But magnet schools also can apply a lottery "protocol"—not mentioned in the state's catalog or promotional material—to draw students first from towns that simply have the largest concentration of white and Asian applicants.
Another lesser-known preference is a town participation rate, which gives the edge to students from towns with few lottery applications, which tend to have large white populations. "If you have a community like Cromwell, for example, that has a lower participation rate in magnet school opportunities, they will go higher in the order," said Robin Cecere, a state Department of Education lawyer who has worked on school-choice issues for a decade.
So students applying from Cromwell—where 85 percent of the population is white or Asian—will win seats before students from a high-participation town such as Bloomfield, where most residents are black or Latino.
That was news to Vanessa Harris, who recently moved to Bloomfield and attended the November magnet fair looking for a Pre-K program for her daughter. "Oh boy," she fretted. "This is going to be my first time. So, fingers crossed."
Bruce Douglas, who oversaw the development of 17 Sheff-related magnet schools as executive director of the Capitol Region Education Council, now has misgivings about the admissions process, calling the lottery "immoral."
"The fact that your future was determined by a lottery was unconscionable," said Douglas, who retired more than a year ago. "It was not in the spirit or the morality of what Sheff was supposed to be all about. It was supposed to be about equity, equal opportunities for children to get a great education, as opposed to a life sentence."
Luck of the Draw
Last May, when local and state officials were satisfied with the results of the lottery algorithm, a state Department of Education employee launched the lottery program on her computer and clicked a button that asked if she was "ready to run the luck of the draw" for the 19,000 students seeking a spot in one the region's magnet schools.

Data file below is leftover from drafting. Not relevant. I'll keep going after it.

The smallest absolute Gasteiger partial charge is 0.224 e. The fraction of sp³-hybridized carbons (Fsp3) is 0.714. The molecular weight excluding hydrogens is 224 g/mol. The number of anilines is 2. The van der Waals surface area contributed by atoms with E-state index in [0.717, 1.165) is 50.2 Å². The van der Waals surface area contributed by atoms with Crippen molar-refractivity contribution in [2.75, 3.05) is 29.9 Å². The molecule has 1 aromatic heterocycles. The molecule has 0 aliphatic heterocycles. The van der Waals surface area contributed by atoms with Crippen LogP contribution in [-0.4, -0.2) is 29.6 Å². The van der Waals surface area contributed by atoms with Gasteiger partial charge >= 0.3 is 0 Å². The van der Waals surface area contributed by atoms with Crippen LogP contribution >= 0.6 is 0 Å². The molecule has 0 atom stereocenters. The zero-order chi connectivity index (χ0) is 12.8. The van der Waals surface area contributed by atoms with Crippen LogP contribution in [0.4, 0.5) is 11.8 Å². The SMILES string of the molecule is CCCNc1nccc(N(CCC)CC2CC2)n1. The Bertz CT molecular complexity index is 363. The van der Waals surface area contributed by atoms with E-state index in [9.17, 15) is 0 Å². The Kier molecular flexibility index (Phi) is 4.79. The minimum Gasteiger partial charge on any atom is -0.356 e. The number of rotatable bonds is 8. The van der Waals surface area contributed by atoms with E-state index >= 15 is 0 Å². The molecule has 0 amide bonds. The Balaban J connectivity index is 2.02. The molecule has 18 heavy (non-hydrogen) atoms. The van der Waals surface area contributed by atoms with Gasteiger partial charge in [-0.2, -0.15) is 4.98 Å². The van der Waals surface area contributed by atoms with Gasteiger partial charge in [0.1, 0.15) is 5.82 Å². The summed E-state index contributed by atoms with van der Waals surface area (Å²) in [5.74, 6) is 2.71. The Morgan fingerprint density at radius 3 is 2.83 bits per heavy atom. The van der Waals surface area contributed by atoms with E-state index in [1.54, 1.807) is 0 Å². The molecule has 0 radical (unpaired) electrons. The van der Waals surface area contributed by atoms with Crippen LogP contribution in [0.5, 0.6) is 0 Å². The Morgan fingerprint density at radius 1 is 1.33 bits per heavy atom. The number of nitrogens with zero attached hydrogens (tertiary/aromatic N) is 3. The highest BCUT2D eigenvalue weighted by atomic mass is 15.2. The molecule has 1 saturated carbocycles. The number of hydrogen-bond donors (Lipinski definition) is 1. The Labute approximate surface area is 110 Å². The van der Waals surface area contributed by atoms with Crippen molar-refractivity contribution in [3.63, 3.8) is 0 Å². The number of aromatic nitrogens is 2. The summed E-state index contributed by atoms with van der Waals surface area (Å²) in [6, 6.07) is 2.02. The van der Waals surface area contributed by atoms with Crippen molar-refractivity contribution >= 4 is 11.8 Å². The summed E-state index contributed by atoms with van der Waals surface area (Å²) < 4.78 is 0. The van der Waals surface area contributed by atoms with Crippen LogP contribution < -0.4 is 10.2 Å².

"When you hit the button," Peterson said, "what we're essentially doing is turning a simulation, that's all been approved, live."
Parents are notified almost immediately, with emails and automated phone calls, telling them whether their children were offered a space in that first allocation of seats, or placed on a waitlist. Meanwhile, in neighborhood schools, teachers brace for the fallout from students consigned to remain in under-resourced schools, including the city's large high schools, Weaver and Bulkeley.
"My kids would cry, bawling, when they didn't get into the arts academy, or to Classical Magnet, and they were like: 'I'm going to Weaver, miss, I might as well drop out,' or 'I have to go to Bulkeley,'" said Estefania Rodriguez, a former middle-school social studies teacher at Milner School in Hartford.
Rodriguez, who graduated from Bulkeley, would gauge the prospects for her students who were placed on waiting lists. "You can cut the tension with a knife when the kids start getting these numbers. 'I have spot No. 8 to the arts academy,' and I can be like: 'Yes! ... You're going to the arts academy! No. 8 is a great number, give it the summer, kids move,'" she said. "And then you get another student whose dream school is Sport and [Medical] Sciences and they have No. 67, and having that conversation of: 'No, you can't go to that school'—because whoever decided this lottery set it up so that you can't attend the school you think is best for you.
"But it's 'choice,'" Rodriguez said. "I don't understand how that's choice, because, ultimately, it's not up to the families."
Holzer, with Achieve Hartford!, said anxiety over the lottery has come to define the desegregation effort. "I think more people associate the word 'Sheff' with the concept of a lottery winner and loser than they do with the original intent of the case," he said.
Holzer said his group has helped hundreds of families complete the magnet-school application. One constant, he said, was "a real sense of desperation, where people thought: 'If I don't get my kid into this school, I don't know what I'm going to do.'
"That desperation always reminds us that the Sheff v. O'Neill case has resulted in thousands upon thousands of different and better futures for so many Hartford kids. But it also reminds us of how broken our community is when people feel so beholden to chance."
After last spring's lottery, three quarters of the applicants were placed on waitlists, hoping to capture one of the thousands of additional seats that open up over the summer as students move away or schools adjust their class sizes.
But the odds can be slim at schools with large numbers of black and Latino children on the waitlist, even when there's room. Sometimes, school leaders don't even try.
During two lottery rounds for this school year, Hughey Ferguson said she didn't bother seeking to fill any of her available seats because Capital Prep's long waitlist was crowded with black and Latino children at the front of the line. "There were no reduced-isolated students that we could grab without having to take so many minority students that it's still impacting compliance in a negative way," she said.